We can estimate this using the Polya-Vinagradov method. We get a main term, which comes from the fact that two elements of $\mathbb F_p$ that sum to something greater than $p$ are more likely to sum to something a little bit greater than $p$ than a lot, and an error term. The formula is:

$$ \frac{ i p}{2\pi} + O( \sqrt{p}\log{p} )$$

View the sum as a sum of the product of two characteristic functions and an exponential funcion:

$$\sum_{x,y\in \mathbb F_p}\mathbf 1_{\{xy=1\} } e(x+y) \mathbf 1_{\{x+y>p\}}$$

Let $f(a,b)$ be the Fourier transform of $\mathbf 1_{\{xy=1\} }$. Let $g(a,b)$ be the Fourier transform of $\mathbf 1_{\{x+y>p\}}$. Then by Plancherel's formula, this sum is:

$$\frac{\sum_{a,b\in \mathbb F_p} f(a+1,b+1) \overline{g} ( a,b)}{p^2} $$

This sum, it turns out, is easier to estimate. Our first function:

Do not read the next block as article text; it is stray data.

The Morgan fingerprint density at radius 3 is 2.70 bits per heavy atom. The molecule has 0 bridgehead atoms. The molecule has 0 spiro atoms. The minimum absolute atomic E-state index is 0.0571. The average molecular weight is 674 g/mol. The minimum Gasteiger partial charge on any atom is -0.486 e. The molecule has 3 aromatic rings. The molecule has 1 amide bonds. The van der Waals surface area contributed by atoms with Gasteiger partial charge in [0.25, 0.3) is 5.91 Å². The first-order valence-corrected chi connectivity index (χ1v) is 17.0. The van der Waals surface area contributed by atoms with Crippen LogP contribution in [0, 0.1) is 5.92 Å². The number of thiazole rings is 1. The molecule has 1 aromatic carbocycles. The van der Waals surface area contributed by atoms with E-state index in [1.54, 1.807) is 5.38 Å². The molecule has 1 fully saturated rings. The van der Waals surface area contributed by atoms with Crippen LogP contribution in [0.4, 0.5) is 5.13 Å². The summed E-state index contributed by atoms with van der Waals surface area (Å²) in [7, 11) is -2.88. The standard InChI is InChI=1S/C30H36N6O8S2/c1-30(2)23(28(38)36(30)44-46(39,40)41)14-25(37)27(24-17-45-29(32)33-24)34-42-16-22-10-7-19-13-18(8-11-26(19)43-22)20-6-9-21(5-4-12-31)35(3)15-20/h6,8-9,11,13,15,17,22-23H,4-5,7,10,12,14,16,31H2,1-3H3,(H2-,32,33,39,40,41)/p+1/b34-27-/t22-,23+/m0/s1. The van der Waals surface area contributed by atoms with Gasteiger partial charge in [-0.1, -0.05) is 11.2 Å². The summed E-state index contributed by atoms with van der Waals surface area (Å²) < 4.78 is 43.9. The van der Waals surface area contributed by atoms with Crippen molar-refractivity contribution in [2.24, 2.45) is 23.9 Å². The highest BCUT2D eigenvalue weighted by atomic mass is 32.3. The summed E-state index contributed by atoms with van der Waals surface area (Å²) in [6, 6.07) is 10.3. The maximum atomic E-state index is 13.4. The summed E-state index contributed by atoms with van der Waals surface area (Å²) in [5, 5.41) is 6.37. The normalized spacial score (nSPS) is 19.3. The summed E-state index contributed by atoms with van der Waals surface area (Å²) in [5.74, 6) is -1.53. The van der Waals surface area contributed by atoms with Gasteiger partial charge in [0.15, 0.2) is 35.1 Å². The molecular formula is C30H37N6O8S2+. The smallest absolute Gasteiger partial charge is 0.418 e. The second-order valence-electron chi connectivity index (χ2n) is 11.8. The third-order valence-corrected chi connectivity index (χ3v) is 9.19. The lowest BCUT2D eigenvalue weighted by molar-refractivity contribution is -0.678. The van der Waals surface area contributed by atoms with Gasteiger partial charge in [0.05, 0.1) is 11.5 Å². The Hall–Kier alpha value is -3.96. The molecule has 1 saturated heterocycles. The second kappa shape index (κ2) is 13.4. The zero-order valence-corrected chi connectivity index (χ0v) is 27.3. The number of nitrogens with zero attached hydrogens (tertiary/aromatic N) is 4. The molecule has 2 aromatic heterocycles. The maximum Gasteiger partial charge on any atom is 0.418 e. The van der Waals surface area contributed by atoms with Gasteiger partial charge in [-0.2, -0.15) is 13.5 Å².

$$f(a,b) = \sum_{x \in \mathbb F_p} e(ax+ bx^{-1} ) = K(ab)$$

is a Kloosterman sum, unless $a=0$ or $b=0$, in which case it is $-1$, unless both $a$ and $b$ are $0$, in which case it is $p-1$. In particular, it is bounded by $2 \sqrt{p}$, unless $a=b=0$, in which case it is $p-1$.

Our second sum we may estimate by more elementary means:

$$g(a,b) = \sum_{0\leq x,y<p, x+y>p} e(ax + by) = \sum_{1\leq x <p} e(ax) \left( \sum_{p+1-x \leq y \leq p-1} e(by) \right) =\sum_{1\leq x <p} e(ax) \frac{ e(bp) - e(b (p+1-x))}{e(b)-1}= \frac{\sum_{1\leq x< p} e(ax+bp) }{e(b)-1} + \frac{\sum_{1\leq x< p} e((a-b) x+b) }{e(b)-1} $$

The first term depends on whether $a=0$, equaling $\frac{(p-1) e(bp)}{e(b)-1}$ if $a=0$ and $\frac{- e(bp)}{e(b)-1}$ otherwise. The second term depends on whether $a=b$, equaling $\frac{(p-1) e(bp)}{e(b)-1}$ if $a=b$ and $\frac{- e(bp)}{e(b)-1}$ otherwise. The whole equation is wrong if $b=0$, but we can use symmetry to handle that, unless $a=0$ and $b=0$, in which case the sum is obviously $(p-1)(p-2)/2$.

Altogether, the $L_1$-norm of $g$ is $O(p^2 \log p)$. Since each term of $f$ but one is bounded by $2\sqrt{p}$, this gives a contribution of at most $\sqrt{p} \log{p}$. This is the error term.

The leading term comes from $f(0,0)$, which is $p-1$, summing against $\overline{g}(-1,-1)$, which is $- p e(1) / (e(1)-1)=\frac{i p^2}{2 \pi} + O(p)$. This gives a contribution of $ip/2\pi+O(1)$